I can’t tell you the number of times, over the years, when Simon has spoken his mind and has gotten roundly booed—or attacked by the other judges for his opinion—that my wife and my kids have all looked at one another and then looked at me and we all nodded and have said, “Simon’s right.”
Next year I can easily see the new judge getting the same reaction on the show while my family and I all look at each other and say, “Stern’s right."#
Where was Kanye West when you needed him? Perhaps he could have mitigated some of the Taylor-phoria at the 52nd annual Grammy Awards, which many people are complaining was more like the Country Music Awards, what with the Zac Brown Brand (who?) winning for best new artist.
And even though West is famous for complaining at award shows, he actually scored some hardware for producing one of my favorite songs of the year, "Run This Town.” Rihanna wasn't even listed as a nominee, but she bolted up on stage with Jay-Z. and his cute little kid to accept the Grammy. So Kanye, you were missed — and congrats on your Grammy.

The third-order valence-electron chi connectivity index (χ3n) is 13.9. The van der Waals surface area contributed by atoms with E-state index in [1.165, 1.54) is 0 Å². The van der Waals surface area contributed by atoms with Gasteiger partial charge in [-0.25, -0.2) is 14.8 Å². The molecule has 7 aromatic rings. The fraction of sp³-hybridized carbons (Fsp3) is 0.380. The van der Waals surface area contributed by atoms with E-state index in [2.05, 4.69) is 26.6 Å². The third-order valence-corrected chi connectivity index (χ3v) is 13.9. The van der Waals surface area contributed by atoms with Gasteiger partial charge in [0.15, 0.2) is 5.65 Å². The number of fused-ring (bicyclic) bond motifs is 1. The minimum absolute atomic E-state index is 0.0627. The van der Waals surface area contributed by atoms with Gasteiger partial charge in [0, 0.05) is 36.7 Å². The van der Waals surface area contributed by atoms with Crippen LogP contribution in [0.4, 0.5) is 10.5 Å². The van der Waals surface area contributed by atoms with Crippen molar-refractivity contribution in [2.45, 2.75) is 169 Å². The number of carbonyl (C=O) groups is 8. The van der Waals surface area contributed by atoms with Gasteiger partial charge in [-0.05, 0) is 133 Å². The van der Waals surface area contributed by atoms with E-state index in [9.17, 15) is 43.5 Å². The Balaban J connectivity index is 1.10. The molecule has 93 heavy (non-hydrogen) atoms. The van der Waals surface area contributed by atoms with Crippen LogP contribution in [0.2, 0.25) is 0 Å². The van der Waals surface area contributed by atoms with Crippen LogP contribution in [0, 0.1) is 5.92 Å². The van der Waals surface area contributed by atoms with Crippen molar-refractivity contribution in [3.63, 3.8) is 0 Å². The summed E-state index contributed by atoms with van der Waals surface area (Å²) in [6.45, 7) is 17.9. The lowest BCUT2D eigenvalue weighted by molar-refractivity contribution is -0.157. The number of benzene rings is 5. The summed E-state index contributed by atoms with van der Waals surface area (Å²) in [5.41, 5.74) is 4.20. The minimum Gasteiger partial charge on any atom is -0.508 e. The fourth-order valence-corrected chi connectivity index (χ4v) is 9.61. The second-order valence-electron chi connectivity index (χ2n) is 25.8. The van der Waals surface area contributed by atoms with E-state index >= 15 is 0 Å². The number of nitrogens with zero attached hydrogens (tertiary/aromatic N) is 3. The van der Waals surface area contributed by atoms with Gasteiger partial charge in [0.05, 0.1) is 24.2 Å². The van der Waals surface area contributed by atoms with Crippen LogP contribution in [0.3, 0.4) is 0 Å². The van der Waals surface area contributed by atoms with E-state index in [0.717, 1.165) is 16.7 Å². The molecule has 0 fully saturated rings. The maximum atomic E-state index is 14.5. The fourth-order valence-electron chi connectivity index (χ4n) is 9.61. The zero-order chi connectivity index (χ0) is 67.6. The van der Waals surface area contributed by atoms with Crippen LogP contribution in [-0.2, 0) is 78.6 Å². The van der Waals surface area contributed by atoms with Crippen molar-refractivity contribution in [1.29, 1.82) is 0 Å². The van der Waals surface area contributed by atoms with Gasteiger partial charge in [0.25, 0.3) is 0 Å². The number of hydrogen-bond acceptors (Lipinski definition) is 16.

Whatever was going on in front of the camera in the 3½-hour telecast, audiences were liking it, to the tune of almost 26 million viewers, up about 35% from last year.
It was a big night for pop’s favorite not-really-single lady, Beyonce, although most of her record six Grammys were scored in the non-televised pre-show.
Let's get right down to the best things about the program: the tribute to Michael Jackson, Pink’s Cirque du Soleil-esque performance and some of the duets that rocked the Staples Center stage and small screens everywhere.
The 3-D tribute to Jackson had been hyped before the show, but in order to see it properly, you had to have a pair of glasses from Target, or maybe some you nicked from "Avatar.”
Not living in the vicinity of a Target or willing to make a trip, we had to see it cold, in regular, boring old 2-D. No matter. The staging was beautiful, and the performers (Celine Dion, Carrie Underwood, Smokey Robinson, Jennifer Hudson and Usher) soared in concert with the enviro-lyrics from the late, great King of Pop.
And then came the most touching part of the tribute, Jackson’s kids Prince Michael and Paris taking the stage to accept their dad’s lifetime achievement award. The last time a TV audience saw these pre-teens was on the same stage, at Jackson’s memorial service — and you could feel the audience holding their collective breath, riveted by the sight of the poised brother and sister dressed in dark suits with red armbands. This time, Prince spoke — sounding uncannily like MJ in his delivery — and promised to continue to spread the message of love that was instrumental in his father’s songs.